The U.S. Department of Energy’s recent decision to set aside $584 million to purchase oil for the Strategic Petroleum Reserve (SPR) has added fuel to the fire of a political controversy that began in January 2007, when President Bush pledged to double the SPR’s capacity to roughly 1.5 billion barrels. Critics questioned the wisdom of adding to the SPR during a period of historically high oil prices. This spring, a bi-partisan group of six senators urged the president to suspend filling the SPR until oil prices drop.
Critics charge that purchasing oil at high prices, far from being strategic, only serves to tighten supplies and induce still higher prices. They contend that the government will pay a premium to fill the SPR (as opposed to buying it for less in the future, assuming prices will drop again), thereby driving budget deficits higher. Energy Secretary Sam Bodman and others counter that the SPR has no tangible effect on global oil prices and that filling the SPR doesn’t affect the deficit.
First, some background. The SPR, one of the U.S. government’s largest, most expensive energy assets, consists of four sites along the Gulf Coast where government-owned crude oil is stored in underground salt caverns, hollowed out salt domes deep enough to hold the Sears Tower. Established after the 1973 to 1974 oil embargo, the SPR has stored emergency crude oil since 1975. Currently holding 698 million barrels, the SPR’s four sites have a joint capacity of 727 million barrels.
The plan to double the SPR’s capacity runs counter to calls from prominent figures such as Sen. Chuck Schumer, D-N.Y., and oil expert Raymond Learsy, who say that the SPR should release oil to lower prices. Since Bush’s announcement, millions of barrels of crude oil have been added to the SPR, and in fact, the price of oil has nearly doubled, surging from less than $55 per barrel to about $90 per barrel, including a brief dance above $100. In the first month after his speech, prices rose almost 15 percent. Is President Bush’s decision partly to blame for these higher prices, and is now really the best time to add oil to the SPR?
The president’s critics appear to have good cause for argument. Consider the deficit: If the government acquires oil by accepting Royalties-In-Kind (a typical way to fill the SPR), it foregoes revenues it would have received from later selling the oil, contributing to the budget deficit. If the government purchases another 727 million barrels of oil at $85 apiece, the expense will increase the deficit by a whopping $62 billion.
So, at first blush, the SPR expansion appears to drive prices higher and cause budget deficits to grow. However, appearances can be deceiving.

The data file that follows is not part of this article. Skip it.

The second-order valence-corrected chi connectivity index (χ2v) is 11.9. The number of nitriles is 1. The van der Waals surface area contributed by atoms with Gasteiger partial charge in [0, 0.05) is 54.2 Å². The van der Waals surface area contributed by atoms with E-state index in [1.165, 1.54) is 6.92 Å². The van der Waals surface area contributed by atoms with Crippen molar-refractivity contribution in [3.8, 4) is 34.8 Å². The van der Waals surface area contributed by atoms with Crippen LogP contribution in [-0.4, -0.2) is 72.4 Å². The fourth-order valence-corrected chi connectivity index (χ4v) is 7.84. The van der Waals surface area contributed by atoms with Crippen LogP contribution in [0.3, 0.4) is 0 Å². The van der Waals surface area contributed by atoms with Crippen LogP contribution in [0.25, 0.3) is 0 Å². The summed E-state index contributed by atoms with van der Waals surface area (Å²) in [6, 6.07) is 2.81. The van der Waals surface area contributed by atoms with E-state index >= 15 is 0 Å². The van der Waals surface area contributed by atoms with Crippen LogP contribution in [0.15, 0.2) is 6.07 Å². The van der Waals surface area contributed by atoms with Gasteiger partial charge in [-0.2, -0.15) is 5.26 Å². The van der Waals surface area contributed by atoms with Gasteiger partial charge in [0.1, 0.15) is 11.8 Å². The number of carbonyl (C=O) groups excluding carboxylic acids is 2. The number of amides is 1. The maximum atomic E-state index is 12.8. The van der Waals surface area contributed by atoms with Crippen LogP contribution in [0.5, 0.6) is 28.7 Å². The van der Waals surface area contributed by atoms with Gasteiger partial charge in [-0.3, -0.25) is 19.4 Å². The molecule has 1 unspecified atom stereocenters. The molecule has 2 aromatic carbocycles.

Despite the pledge to increase the SPR’s capacity by 727 million barrels, the expense and time required to execute the purchasing contracts from August 2007 to March 2008 led to the addition of only 10.8 million barrels, with another 8.8 million barrels to be received between April and July. That does not even bring the storage facilities up to their existing capacity, much less fill the newer, expanded capacity. Purchasing 19.6 million barrels over a year is miniscule compared to the 85 million barrels consumed worldwide every day. These purchases, representing 0.06 percent of total oil consumption over the year, are not enough to have any long-term effects on world oil market prices.
By design, the SPR is a tool to mitigate against short-term energy crises, such as when pipelines were shut down following Hurricane Katrina. Any crisis today would cause a massive increase in the price of oil, probably far exceeding $100 per barrel. Since emergency sales of oil from the SPR are done by competitive bid, we can expect that the SPR oil will be sold at a much higher price than it was purchased. If this is the case, it’s possible that the government could make a tidy profit off the SPR (thereby reducing the deficit), even for oil purchased at $100 per barrel.
In this context, it seems that expanding the SPR can hardly be considered a direct driver of rising prices or budget deficits.
What is important, however, is the fact that the U.S. government decided to invest in massive and expensive increases to the SPR. This decision reveals two deep-rooted views: First, it means that the government is committed to using fossil fuels for the foreseeable future. If a large-scale switch to an alternative form of energy were planned anytime soon, the SPR operations would more likely be scaled down, not geared up. Second, it shows that decision-makers expect more oil supply disruptions down the road, or the SPR would not be needed.
The takeaway message is not that President Bush wants to drive prices and deficits higher, but rather that he and his administration are betting both on a petroleum-dominated future and continued market volatility. So, the real question to ask is, “Is now the time to bet on oil?”
Eisterhold and Webber are at the Center for International Energy & Environmental Policy at the University of Texas at Austin. Visit www.webberenergygroup.com for more information.